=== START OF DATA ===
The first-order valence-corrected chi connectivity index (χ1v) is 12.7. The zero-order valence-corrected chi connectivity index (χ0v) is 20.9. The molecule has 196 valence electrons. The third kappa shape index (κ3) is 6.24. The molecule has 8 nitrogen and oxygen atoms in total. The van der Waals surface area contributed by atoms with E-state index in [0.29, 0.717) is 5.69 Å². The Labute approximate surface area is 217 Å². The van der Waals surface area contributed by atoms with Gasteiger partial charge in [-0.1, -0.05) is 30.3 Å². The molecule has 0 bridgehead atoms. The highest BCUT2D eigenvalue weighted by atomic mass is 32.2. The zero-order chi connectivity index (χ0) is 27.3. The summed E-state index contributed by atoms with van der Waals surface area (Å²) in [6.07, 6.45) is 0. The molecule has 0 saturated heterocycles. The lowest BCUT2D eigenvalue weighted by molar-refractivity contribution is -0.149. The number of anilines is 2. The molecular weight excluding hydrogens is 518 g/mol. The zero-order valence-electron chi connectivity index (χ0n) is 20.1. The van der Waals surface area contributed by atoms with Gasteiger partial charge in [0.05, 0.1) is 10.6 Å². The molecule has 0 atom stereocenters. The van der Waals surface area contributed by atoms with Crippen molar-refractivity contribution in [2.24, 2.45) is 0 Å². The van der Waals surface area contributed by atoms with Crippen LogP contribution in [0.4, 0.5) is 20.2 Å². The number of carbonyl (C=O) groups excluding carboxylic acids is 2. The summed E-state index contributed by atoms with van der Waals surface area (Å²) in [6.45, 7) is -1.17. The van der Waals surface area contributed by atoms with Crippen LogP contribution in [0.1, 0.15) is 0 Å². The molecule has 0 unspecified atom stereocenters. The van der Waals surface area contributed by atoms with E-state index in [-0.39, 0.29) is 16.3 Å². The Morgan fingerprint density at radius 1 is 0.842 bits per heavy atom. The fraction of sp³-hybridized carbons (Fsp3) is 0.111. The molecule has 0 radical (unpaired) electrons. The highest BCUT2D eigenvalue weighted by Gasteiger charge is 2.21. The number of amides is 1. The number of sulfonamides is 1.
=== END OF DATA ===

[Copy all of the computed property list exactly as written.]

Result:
The first-order valence-corrected chi connectivity index (χ1v) is 12.7. The zero-order valence-corrected chi connectivity index (χ0v) is 20.9. The molecule has 196 valence electrons. The third kappa shape index (κ3) is 6.24. The molecule has 8 nitrogen and oxygen atoms in total. The van der Waals surface area contributed by atoms with E-state index in [0.29, 0.717) is 5.69 Å². The Labute approximate surface area is 217 Å². The van der Waals surface area contributed by atoms with Gasteiger partial charge in [-0.1, -0.05) is 30.3 Å². The molecule has 0 bridgehead atoms. The highest BCUT2D eigenvalue weighted by atomic mass is 32.2. The zero-order chi connectivity index (χ0) is 27.3. The summed E-state index contributed by atoms with van der Waals surface area (Å²) in [6.07, 6.45) is 0. The molecule has 0 saturated heterocycles. The lowest BCUT2D eigenvalue weighted by molar-refractivity contribution is -0.149. The number of anilines is 2. The molecular weight excluding hydrogens is 518 g/mol. The zero-order valence-electron chi connectivity index (χ0n) is 20.1. The van der Waals surface area contributed by atoms with Gasteiger partial charge in [0.05, 0.1) is 10.6 Å². The molecule has 0 atom stereocenters. The van der Waals surface area contributed by atoms with Crippen molar-refractivity contribution in [2.24, 2.45) is 0 Å². The van der Waals surface area contributed by atoms with Crippen LogP contribution in [0.4, 0.5) is 20.2 Å². The number of carbonyl (C=O) groups excluding carboxylic acids is 2. The summed E-state index contributed by atoms with van der Waals surface area (Å²) in [6.45, 7) is -1.17. The van der Waals surface area contributed by atoms with Crippen LogP contribution in [0.1, 0.15) is 0 Å². The molecule has 0 unspecified atom stereocenters. The van der Waals surface area contributed by atoms with E-state index in [-0.39, 0.29) is 16.3 Å². The Morgan fingerprint density at radius 1 is 0.842 bits per heavy atom. The fraction of sp³-hybridized carbons (Fsp3) is 0.111. The molecule has 0 radical (unpaired) electrons. The highest BCUT2D eigenvalue weighted by Gasteiger charge is 2.21. The number of amides is 1. The number of sulfonamides is 1.